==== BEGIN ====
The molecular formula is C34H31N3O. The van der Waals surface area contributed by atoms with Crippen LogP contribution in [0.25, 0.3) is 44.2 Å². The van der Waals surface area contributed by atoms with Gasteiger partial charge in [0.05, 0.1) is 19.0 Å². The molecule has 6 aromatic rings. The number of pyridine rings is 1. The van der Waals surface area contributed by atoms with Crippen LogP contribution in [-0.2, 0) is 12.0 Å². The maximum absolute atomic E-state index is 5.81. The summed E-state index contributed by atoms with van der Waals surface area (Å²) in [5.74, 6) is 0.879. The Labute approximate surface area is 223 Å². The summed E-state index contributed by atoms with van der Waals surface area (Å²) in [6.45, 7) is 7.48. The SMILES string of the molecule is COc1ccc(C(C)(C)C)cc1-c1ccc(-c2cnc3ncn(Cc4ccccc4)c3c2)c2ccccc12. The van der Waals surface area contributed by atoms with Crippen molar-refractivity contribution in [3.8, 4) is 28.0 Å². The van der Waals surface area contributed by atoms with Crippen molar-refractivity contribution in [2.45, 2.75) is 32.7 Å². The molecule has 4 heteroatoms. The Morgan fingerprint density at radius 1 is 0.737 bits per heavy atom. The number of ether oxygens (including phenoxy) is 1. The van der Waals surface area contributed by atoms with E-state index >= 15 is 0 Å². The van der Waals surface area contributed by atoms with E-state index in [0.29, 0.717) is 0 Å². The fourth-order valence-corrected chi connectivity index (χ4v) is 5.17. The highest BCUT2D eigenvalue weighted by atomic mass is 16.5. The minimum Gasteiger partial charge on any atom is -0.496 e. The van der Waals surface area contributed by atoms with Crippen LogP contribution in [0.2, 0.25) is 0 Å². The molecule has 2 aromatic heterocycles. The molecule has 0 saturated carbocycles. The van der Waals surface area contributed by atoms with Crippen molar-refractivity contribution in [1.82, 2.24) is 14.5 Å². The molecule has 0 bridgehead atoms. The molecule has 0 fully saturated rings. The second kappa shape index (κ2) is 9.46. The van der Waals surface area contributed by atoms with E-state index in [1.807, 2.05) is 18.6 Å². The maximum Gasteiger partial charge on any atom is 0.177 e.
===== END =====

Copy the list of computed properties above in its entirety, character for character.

The molecular formula is C34H31N3O. The van der Waals surface area contributed by atoms with Crippen LogP contribution in [0.25, 0.3) is 44.2 Å². The van der Waals surface area contributed by atoms with Gasteiger partial charge in [0.05, 0.1) is 19.0 Å². The molecule has 6 aromatic rings. The number of pyridine rings is 1. The van der Waals surface area contributed by atoms with Crippen LogP contribution in [-0.2, 0) is 12.0 Å². The maximum absolute atomic E-state index is 5.81. The summed E-state index contributed by atoms with van der Waals surface area (Å²) in [5.74, 6) is 0.879. The Labute approximate surface area is 223 Å². The summed E-state index contributed by atoms with van der Waals surface area (Å²) in [6.45, 7) is 7.48. The SMILES string of the molecule is COc1ccc(C(C)(C)C)cc1-c1ccc(-c2cnc3ncn(Cc4ccccc4)c3c2)c2ccccc12. The van der Waals surface area contributed by atoms with Crippen molar-refractivity contribution in [3.8, 4) is 28.0 Å². The van der Waals surface area contributed by atoms with Crippen molar-refractivity contribution in [2.45, 2.75) is 32.7 Å². The molecule has 4 heteroatoms. The Morgan fingerprint density at radius 1 is 0.737 bits per heavy atom. The number of ether oxygens (including phenoxy) is 1. The van der Waals surface area contributed by atoms with E-state index >= 15 is 0 Å². The van der Waals surface area contributed by atoms with E-state index in [0.29, 0.717) is 0 Å². The fourth-order valence-corrected chi connectivity index (χ4v) is 5.17. The highest BCUT2D eigenvalue weighted by atomic mass is 16.5. The minimum Gasteiger partial charge on any atom is -0.496 e. The van der Waals surface area contributed by atoms with Crippen LogP contribution in [0.2, 0.25) is 0 Å². The molecule has 2 aromatic heterocycles. The molecule has 0 saturated carbocycles. The van der Waals surface area contributed by atoms with Crippen molar-refractivity contribution in [1.82, 2.24) is 14.5 Å². The molecule has 0 bridgehead atoms. The molecule has 0 fully saturated rings. The second kappa shape index (κ2) is 9.46. The van der Waals surface area contributed by atoms with E-state index in [1.807, 2.05) is 18.6 Å². The maximum Gasteiger partial charge on any atom is 0.177 e.